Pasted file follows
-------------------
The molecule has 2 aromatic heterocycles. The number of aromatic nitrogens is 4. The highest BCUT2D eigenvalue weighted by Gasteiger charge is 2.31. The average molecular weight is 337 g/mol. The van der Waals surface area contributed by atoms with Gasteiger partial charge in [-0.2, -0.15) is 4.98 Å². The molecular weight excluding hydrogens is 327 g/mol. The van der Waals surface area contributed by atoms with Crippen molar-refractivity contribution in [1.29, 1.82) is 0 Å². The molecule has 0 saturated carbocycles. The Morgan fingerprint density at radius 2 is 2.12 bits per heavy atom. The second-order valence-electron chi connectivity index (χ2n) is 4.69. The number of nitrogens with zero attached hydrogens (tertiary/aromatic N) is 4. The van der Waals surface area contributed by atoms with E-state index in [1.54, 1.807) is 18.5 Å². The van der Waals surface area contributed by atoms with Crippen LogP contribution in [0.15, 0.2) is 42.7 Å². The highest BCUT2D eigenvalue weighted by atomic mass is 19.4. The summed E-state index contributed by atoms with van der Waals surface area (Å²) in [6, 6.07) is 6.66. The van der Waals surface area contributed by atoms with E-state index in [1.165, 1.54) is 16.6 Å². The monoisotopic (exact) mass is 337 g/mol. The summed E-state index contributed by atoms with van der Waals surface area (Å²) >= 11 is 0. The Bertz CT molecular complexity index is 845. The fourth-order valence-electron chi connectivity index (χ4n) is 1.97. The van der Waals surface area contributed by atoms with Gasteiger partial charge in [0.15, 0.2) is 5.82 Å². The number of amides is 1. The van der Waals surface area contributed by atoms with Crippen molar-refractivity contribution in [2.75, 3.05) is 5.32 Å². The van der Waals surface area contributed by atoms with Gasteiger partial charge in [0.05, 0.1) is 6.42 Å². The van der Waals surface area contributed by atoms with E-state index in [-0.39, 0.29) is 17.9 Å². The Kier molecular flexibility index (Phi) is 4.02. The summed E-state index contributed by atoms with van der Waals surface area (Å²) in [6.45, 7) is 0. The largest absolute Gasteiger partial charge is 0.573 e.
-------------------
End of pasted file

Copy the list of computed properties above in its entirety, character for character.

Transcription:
The molecule has 2 aromatic heterocycles. The number of aromatic nitrogens is 4. The highest BCUT2D eigenvalue weighted by Gasteiger charge is 2.31. The average molecular weight is 337 g/mol. The van der Waals surface area contributed by atoms with Gasteiger partial charge in [-0.2, -0.15) is 4.98 Å². The molecular weight excluding hydrogens is 327 g/mol. The van der Waals surface area contributed by atoms with Crippen molar-refractivity contribution in [1.29, 1.82) is 0 Å². The molecule has 0 saturated carbocycles. The Morgan fingerprint density at radius 2 is 2.12 bits per heavy atom. The second-order valence-electron chi connectivity index (χ2n) is 4.69. The number of nitrogens with zero attached hydrogens (tertiary/aromatic N) is 4. The van der Waals surface area contributed by atoms with E-state index in [1.54, 1.807) is 18.5 Å². The van der Waals surface area contributed by atoms with Crippen LogP contribution in [0.15, 0.2) is 42.7 Å². The highest BCUT2D eigenvalue weighted by atomic mass is 19.4. The summed E-state index contributed by atoms with van der Waals surface area (Å²) in [6, 6.07) is 6.66. The van der Waals surface area contributed by atoms with E-state index in [1.165, 1.54) is 16.6 Å². The monoisotopic (exact) mass is 337 g/mol. The summed E-state index contributed by atoms with van der Waals surface area (Å²) >= 11 is 0. The Bertz CT molecular complexity index is 845. The fourth-order valence-electron chi connectivity index (χ4n) is 1.97. The van der Waals surface area contributed by atoms with Gasteiger partial charge in [0.15, 0.2) is 5.82 Å². The number of amides is 1. The van der Waals surface area contributed by atoms with Crippen molar-refractivity contribution in [2.75, 3.05) is 5.32 Å². The van der Waals surface area contributed by atoms with Gasteiger partial charge in [0.05, 0.1) is 6.42 Å². The van der Waals surface area contributed by atoms with E-state index in [-0.39, 0.29) is 17.9 Å². The Kier molecular flexibility index (Phi) is 4.02. The summed E-state index contributed by atoms with van der Waals surface area (Å²) in [6.45, 7) is 0. The largest absolute Gasteiger partial charge is 0.573 e.